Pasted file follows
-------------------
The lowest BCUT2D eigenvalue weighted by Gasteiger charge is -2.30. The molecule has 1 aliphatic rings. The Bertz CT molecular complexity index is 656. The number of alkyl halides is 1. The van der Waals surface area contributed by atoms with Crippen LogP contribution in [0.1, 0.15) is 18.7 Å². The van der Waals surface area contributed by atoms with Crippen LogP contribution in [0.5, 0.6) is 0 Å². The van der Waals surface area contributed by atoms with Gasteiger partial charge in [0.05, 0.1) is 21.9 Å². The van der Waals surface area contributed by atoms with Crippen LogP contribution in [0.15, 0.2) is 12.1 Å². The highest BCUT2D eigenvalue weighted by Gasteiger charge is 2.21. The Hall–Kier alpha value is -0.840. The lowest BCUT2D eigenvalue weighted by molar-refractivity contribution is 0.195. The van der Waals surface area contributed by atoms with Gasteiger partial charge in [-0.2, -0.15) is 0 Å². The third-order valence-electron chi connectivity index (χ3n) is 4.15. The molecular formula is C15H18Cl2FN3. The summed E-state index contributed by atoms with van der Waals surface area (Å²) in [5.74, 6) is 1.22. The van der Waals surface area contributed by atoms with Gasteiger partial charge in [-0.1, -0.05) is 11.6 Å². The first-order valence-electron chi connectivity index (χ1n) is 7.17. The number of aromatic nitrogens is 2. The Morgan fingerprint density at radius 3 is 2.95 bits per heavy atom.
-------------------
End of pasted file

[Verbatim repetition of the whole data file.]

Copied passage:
The lowest BCUT2D eigenvalue weighted by Gasteiger charge is -2.30. The molecule has 1 aliphatic rings. The Bertz CT molecular complexity index is 656. The number of alkyl halides is 1. The van der Waals surface area contributed by atoms with Crippen LogP contribution in [0.1, 0.15) is 18.7 Å². The van der Waals surface area contributed by atoms with Crippen LogP contribution in [0.5, 0.6) is 0 Å². The van der Waals surface area contributed by atoms with Gasteiger partial charge in [0.05, 0.1) is 21.9 Å². The van der Waals surface area contributed by atoms with Crippen LogP contribution in [0.15, 0.2) is 12.1 Å². The highest BCUT2D eigenvalue weighted by Gasteiger charge is 2.21. The Hall–Kier alpha value is -0.840. The lowest BCUT2D eigenvalue weighted by molar-refractivity contribution is 0.195. The van der Waals surface area contributed by atoms with Gasteiger partial charge in [-0.2, -0.15) is 0 Å². The third-order valence-electron chi connectivity index (χ3n) is 4.15. The molecular formula is C15H18Cl2FN3. The summed E-state index contributed by atoms with van der Waals surface area (Å²) in [5.74, 6) is 1.22. The van der Waals surface area contributed by atoms with Gasteiger partial charge in [-0.1, -0.05) is 11.6 Å². The first-order valence-electron chi connectivity index (χ1n) is 7.17. The number of aromatic nitrogens is 2. The Morgan fingerprint density at radius 3 is 2.95 bits per heavy atom.